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“Home Depot would never have succeeded if we’d tried to start it today”

Small businesses across the country, struggling today just to survive let alone expand, were joined over the weekend by some very big guns in business; Steve Wynn of Las Vegas and Bernie Marcus, founder of the formidable Home Depot chain came out swinging against the Obama administration’s anti-business ideology;

20110725-104819.jpgMarcus made his feelings known in an interview with Investor’s Business Daily. Asked what the single biggest impediment to job growth was today, Mr. Marcus was blunt. “The U.S. government,” he answered. “Having built a small business into a big one, I can tell you that today the impediments that the government imposes are impossible to deal with. Home Depot would never have succeeded if we’d tried to start it today. Every day you see rules and regulations from a group of Washington bureaucrats who know nothing about running a business. And I mean every day. It’s become stifling.”
And lest anyone thinks Mr. Marcus was referring strictly to large corporations, he made it clear that he was not. “If you’re a small businessman, the only way to deal with it is to work harder, put in more hours, and let people go. When you consider that something like 70% of the American people work for small businesses, you are talking about a big economic impact,” he said. He further noted that while the president’s speeches are “wonderful,” his actual results are “incredibly bad,” and that even as the president speaks about cutting regulations, “they are now producing thousands of pages of new ones. With just ObamaCare by itself, you have a 2,000 page bill that’s probably going to end up being 150,000 pages of regulations,” warned Marcus.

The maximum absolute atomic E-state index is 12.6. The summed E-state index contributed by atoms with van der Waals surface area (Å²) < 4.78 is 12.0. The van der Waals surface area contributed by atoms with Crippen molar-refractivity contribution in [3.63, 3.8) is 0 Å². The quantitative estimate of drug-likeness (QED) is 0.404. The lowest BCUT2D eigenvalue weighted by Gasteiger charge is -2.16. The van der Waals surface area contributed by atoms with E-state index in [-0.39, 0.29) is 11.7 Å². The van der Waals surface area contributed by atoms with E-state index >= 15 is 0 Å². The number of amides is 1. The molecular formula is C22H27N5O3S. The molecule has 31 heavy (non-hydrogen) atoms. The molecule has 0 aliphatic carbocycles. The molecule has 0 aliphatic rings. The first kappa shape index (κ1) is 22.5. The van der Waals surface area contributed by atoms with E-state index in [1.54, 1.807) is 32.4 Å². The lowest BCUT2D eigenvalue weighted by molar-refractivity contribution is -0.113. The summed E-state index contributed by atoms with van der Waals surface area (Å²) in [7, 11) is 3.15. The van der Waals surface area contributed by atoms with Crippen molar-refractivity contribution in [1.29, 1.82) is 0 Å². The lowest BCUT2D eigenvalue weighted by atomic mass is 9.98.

20110725-105224.jpgSteve Wynn, speaking July 18 at the Q&A portion of an earnings conference call, knocked Obama for a lack of leadership;

I believe in Las Vegas. I think its best days are ahead of it, but I’m afraid to do anything in the current political environment in the United States. You watch television and see what is going on on this debt ceiling issue and what I consider to be a total lack of leadership from the President, and nothing is going to get fixed until the President himself steps up and wrangles both parties in Congress.